I keep questioning whether I can now be bothered to keep going. I feel like I'm almost there, yet it's going to take more than a week to complete the section in Poland. There's less of interest to see here - I know Poland quite well, have visited all the interesting places, and rural western Poland really isn't it! But its still nice to be here, back to hearing Polish spoken all around, and I remind myself that it beats sitting behind a desk. The sun has also been out since crossing the border, and that gives me cheer and drive to keep going.
My third night in Poland was finally with another couchsurfer, after several days of anonymous paid-for accommodation. Hania and family were putting me up for the night. I had originally expected to get to Pila by Saturday, but the long distances I was doing got me there a day early. It was tempting to press straight on the next day; like reading the last few chapters of the book, I was keen to race to the finish line. But I also knew I'd need a rest - it had been over a week since the last day off the saddle. Not only were saddle sores still evident, but my hands needed a rest - since the Harz mountains I've started getting occasional numbness and tingling in my hands, apparently known as handlebar palsy, caused mainly by the constant vibration, particularly on bad surfaces. I've taken to wearing padded gloves the whole time, but really a day off would help. So I stayed for two nights, enjoying the excellent company and hospitality.
All Hania's family are geographers, cartographers or in tourism. Her Dad was responsible for signing the R1 along most of its route in Poland. We discussed my dilemma of having no route after I leave the R1 before Bydgoszcz - I want to avoid the main roads, but want to ensure that the alternatives are suitable for cycling. This is a problem, as there aren't as many side roads as in England, and many that are there are heavily damaged or stony or sandy tracks. We pore over the maps we have, and they make phone calls to colleagues, and fetch leaflets from the office, and we piece together the most likely route. It's still speculation of course, but a very educated guess, though beyond Torun it will be worth me checking in there at the tourist office to see if better local information is avaiable.
Saturday morning is a very leisurely time. The only time on the saddle is to pop round the corner to get my bike serviced. Large enough towns are far more spread out here than in Germany, and it would be a shame to have a problem at this stage. I've noticed a hole in my tyre, and I'm not sure if I should do anything about it. The mechanic's first response is that it's a big hole and that I risk a puncture. But he quickly follows it with the advice that any replacement tyre he can supply will be far inferior to mine, and one hole aside, it's in good nick. The hole hasn't pierced through, so he sets about reinforcing the weak spot with a patch on the back. He then prides himself on ensuring that my gears and brakes are tuned to perfection, not letting it off his stand until he's perfectly satisfied. I think he's enjoying the pleasure of working on a bike of good quality rather than the rustbuckets he normally sees.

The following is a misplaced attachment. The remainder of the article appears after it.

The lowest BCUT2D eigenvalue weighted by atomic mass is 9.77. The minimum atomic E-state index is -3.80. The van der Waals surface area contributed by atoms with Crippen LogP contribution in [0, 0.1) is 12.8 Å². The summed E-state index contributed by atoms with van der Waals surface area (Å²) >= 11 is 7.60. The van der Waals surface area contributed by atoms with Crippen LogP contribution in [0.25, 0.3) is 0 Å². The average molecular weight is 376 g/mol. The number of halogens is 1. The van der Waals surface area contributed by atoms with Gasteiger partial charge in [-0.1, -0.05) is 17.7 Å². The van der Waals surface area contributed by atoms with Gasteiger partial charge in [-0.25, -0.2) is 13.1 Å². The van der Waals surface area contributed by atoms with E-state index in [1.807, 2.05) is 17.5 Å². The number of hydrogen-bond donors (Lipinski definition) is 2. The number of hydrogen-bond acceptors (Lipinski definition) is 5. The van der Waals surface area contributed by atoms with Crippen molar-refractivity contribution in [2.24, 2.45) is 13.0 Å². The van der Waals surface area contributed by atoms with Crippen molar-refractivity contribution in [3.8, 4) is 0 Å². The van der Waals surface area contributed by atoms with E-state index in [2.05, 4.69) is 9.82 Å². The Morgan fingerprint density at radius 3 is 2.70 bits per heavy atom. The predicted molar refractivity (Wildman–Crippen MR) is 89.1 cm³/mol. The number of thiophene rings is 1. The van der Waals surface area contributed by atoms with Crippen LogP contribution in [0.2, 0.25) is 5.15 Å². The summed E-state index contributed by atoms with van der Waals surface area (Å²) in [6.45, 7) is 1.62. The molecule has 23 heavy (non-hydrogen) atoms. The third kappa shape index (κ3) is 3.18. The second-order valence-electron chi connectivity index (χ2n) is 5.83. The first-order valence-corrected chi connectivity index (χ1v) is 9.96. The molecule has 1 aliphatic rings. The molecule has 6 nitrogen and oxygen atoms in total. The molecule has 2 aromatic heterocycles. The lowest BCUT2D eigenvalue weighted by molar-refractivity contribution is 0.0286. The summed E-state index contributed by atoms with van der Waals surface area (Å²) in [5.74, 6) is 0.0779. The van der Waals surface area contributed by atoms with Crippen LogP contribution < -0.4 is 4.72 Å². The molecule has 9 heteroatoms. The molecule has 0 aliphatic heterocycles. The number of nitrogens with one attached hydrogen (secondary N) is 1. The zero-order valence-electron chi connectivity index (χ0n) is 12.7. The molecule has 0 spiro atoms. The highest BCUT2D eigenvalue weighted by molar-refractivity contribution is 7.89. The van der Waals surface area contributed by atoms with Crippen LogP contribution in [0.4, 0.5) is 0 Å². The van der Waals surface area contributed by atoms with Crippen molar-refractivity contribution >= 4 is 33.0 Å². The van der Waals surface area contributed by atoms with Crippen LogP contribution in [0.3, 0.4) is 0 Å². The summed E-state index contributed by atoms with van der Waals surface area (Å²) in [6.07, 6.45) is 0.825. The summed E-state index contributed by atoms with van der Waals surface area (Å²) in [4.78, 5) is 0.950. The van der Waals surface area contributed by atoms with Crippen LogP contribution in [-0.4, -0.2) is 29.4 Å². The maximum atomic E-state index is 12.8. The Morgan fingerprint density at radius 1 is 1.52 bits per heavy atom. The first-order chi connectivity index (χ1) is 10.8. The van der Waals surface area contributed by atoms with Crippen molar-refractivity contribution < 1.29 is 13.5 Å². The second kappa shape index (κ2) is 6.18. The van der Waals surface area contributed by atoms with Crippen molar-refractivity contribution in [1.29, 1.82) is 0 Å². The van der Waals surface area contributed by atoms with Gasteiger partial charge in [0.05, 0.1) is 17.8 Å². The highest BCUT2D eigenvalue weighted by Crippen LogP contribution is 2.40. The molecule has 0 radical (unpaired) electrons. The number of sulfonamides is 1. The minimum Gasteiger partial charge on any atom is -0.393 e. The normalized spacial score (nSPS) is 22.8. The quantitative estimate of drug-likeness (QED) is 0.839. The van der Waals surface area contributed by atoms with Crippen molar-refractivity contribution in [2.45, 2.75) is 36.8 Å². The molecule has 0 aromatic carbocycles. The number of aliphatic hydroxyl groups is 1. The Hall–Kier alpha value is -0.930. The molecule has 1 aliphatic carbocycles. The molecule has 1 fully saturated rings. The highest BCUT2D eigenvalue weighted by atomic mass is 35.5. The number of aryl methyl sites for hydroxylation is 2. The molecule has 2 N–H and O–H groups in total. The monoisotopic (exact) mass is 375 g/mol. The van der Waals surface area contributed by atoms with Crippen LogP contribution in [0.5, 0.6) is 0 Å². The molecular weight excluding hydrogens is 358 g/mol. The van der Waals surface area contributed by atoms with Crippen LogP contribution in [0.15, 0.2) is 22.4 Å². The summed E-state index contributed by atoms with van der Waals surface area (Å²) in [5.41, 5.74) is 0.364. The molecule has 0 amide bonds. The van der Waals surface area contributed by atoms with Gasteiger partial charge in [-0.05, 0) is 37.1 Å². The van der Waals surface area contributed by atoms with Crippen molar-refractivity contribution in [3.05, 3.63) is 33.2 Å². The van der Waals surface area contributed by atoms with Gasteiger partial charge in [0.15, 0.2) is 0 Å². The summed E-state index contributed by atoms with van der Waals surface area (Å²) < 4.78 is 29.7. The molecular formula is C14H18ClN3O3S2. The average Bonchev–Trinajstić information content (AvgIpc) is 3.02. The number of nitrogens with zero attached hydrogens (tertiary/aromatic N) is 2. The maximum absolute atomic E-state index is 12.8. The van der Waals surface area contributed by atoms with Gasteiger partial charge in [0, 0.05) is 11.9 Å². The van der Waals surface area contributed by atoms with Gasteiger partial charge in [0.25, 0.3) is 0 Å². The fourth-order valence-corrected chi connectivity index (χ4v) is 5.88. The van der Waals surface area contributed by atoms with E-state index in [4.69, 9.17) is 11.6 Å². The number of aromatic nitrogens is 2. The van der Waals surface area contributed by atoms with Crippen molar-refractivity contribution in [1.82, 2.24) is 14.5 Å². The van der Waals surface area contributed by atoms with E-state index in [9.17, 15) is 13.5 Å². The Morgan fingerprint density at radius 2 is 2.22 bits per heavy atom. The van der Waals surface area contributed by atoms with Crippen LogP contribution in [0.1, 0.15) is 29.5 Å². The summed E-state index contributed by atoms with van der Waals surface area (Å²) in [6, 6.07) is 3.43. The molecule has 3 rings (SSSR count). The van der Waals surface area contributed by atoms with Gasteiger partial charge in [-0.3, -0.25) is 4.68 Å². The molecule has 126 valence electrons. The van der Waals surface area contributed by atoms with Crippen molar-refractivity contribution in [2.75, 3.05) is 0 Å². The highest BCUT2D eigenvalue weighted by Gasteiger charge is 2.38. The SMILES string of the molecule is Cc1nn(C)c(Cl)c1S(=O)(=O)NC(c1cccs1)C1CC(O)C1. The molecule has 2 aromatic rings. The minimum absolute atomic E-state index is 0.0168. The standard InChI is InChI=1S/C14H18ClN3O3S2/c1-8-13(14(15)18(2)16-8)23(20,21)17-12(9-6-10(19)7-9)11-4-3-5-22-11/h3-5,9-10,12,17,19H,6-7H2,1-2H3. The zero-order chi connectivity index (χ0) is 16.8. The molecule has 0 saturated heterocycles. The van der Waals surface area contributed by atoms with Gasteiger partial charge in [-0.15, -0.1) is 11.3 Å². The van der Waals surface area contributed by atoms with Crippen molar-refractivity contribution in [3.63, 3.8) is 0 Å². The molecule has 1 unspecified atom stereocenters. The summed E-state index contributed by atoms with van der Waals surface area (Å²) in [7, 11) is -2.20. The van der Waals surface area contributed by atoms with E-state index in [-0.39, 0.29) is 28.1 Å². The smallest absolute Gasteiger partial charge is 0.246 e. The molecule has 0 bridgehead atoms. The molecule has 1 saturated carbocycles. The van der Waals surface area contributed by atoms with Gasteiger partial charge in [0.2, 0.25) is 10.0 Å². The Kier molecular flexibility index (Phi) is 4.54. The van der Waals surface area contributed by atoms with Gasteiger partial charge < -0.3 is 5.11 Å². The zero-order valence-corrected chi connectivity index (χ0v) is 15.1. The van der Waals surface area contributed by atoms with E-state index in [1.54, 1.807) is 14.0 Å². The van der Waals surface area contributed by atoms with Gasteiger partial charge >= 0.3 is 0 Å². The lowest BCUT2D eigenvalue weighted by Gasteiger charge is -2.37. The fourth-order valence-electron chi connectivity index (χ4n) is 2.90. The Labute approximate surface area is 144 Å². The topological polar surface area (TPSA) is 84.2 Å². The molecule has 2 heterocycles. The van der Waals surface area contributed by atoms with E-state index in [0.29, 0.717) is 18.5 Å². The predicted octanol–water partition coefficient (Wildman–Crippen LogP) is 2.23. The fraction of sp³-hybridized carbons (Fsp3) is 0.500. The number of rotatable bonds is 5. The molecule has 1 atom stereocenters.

Saturday afternoon starts with a wander around town. Pila was bombed in the war, so there's not much to ee, though it is actually a very pleasant town, with lots of greenery, a river, and easily the best town cycle paths I've seen in Poland. Later in the afternoon, we go kayaking on the river. The second time in a week! This is Hania's family passion, and they live right by the river. Fortunately, I manage this time to go in a straight line. I'm convinced there must have been something odd about Florian's boat in Potsdam.
All the conversation is in Polish, and I'm pleased by how much I manage to communicate - or maybe it's testament to their politeness as I vomit out a random stream of disconnected morphemes, and they nod sagely as they pretend they can reconstruct them back into a meaningful sentence.
In the evening, Hania has some friends round for a bonfire in the garden, and we roast sausages on long skewers, and drink beer until the small hours. An excellent day off; I'm glad I didn't rush off.
But next morning, the final 400km awaits. It's time to finish what I started over three weeks ago.